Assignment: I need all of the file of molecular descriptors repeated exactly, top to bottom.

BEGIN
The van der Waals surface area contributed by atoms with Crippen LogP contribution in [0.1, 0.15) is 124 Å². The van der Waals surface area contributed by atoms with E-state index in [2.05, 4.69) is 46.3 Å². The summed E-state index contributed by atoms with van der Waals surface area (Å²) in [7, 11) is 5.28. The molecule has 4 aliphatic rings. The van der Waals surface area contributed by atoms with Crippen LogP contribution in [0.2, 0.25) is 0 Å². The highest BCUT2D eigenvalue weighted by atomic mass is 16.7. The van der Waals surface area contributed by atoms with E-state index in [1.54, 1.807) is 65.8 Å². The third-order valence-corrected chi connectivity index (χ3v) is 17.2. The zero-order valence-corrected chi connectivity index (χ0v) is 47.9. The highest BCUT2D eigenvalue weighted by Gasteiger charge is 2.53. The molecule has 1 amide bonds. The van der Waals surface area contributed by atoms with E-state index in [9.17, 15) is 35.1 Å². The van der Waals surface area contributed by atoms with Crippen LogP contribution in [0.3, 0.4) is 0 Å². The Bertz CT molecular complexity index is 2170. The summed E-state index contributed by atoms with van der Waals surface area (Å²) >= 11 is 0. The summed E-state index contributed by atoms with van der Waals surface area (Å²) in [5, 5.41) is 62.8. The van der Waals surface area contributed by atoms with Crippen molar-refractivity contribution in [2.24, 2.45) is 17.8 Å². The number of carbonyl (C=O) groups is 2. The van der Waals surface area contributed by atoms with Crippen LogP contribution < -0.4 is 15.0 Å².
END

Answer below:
The van der Waals surface area contributed by atoms with Crippen LogP contribution in [0.1, 0.15) is 124 Å². The van der Waals surface area contributed by atoms with E-state index in [2.05, 4.69) is 46.3 Å². The summed E-state index contributed by atoms with van der Waals surface area (Å²) in [7, 11) is 5.28. The molecule has 4 aliphatic rings. The van der Waals surface area contributed by atoms with Crippen LogP contribution in [0.2, 0.25) is 0 Å². The highest BCUT2D eigenvalue weighted by atomic mass is 16.7. The van der Waals surface area contributed by atoms with E-state index in [1.54, 1.807) is 65.8 Å². The third-order valence-corrected chi connectivity index (χ3v) is 17.2. The zero-order valence-corrected chi connectivity index (χ0v) is 47.9. The highest BCUT2D eigenvalue weighted by Gasteiger charge is 2.53. The molecule has 1 amide bonds. The van der Waals surface area contributed by atoms with E-state index in [9.17, 15) is 35.1 Å². The van der Waals surface area contributed by atoms with Crippen LogP contribution in [0.3, 0.4) is 0 Å². The Bertz CT molecular complexity index is 2170. The summed E-state index contributed by atoms with van der Waals surface area (Å²) >= 11 is 0. The summed E-state index contributed by atoms with van der Waals surface area (Å²) in [5, 5.41) is 62.8. The van der Waals surface area contributed by atoms with Crippen molar-refractivity contribution in [2.24, 2.45) is 17.8 Å². The number of carbonyl (C=O) groups is 2. The van der Waals surface area contributed by atoms with Crippen LogP contribution < -0.4 is 15.0 Å².